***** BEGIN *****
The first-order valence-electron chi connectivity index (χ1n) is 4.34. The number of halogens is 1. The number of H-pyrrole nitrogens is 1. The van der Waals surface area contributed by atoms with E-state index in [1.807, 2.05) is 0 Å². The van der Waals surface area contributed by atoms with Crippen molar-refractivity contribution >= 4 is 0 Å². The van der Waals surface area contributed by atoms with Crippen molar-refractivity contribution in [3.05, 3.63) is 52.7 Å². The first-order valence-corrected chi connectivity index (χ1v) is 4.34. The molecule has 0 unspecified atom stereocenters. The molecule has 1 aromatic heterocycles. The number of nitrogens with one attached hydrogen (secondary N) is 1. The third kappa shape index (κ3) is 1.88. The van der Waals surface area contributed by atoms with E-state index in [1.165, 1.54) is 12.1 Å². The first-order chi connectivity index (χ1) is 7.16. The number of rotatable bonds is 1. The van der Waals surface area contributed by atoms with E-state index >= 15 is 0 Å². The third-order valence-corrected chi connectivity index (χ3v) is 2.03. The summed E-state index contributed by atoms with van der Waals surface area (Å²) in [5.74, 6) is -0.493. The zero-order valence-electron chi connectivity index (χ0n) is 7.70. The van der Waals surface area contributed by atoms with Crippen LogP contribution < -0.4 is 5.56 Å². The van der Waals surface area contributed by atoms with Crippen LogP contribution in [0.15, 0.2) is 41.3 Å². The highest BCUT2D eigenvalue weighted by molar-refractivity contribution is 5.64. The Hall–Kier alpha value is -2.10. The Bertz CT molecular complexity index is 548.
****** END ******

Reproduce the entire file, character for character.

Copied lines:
The first-order valence-electron chi connectivity index (χ1n) is 4.34. The number of halogens is 1. The number of H-pyrrole nitrogens is 1. The van der Waals surface area contributed by atoms with E-state index in [1.807, 2.05) is 0 Å². The van der Waals surface area contributed by atoms with Crippen molar-refractivity contribution >= 4 is 0 Å². The van der Waals surface area contributed by atoms with Crippen molar-refractivity contribution in [3.05, 3.63) is 52.7 Å². The first-order valence-corrected chi connectivity index (χ1v) is 4.34. The molecule has 0 unspecified atom stereocenters. The molecule has 1 aromatic heterocycles. The number of nitrogens with one attached hydrogen (secondary N) is 1. The third kappa shape index (κ3) is 1.88. The van der Waals surface area contributed by atoms with E-state index in [1.165, 1.54) is 12.1 Å². The first-order chi connectivity index (χ1) is 7.16. The number of rotatable bonds is 1. The van der Waals surface area contributed by atoms with E-state index >= 15 is 0 Å². The third-order valence-corrected chi connectivity index (χ3v) is 2.03. The summed E-state index contributed by atoms with van der Waals surface area (Å²) in [5.74, 6) is -0.493. The zero-order valence-electron chi connectivity index (χ0n) is 7.70. The van der Waals surface area contributed by atoms with Crippen LogP contribution < -0.4 is 5.56 Å². The van der Waals surface area contributed by atoms with Crippen LogP contribution in [0.15, 0.2) is 41.3 Å². The highest BCUT2D eigenvalue weighted by molar-refractivity contribution is 5.64. The Hall–Kier alpha value is -2.10. The Bertz CT molecular complexity index is 548.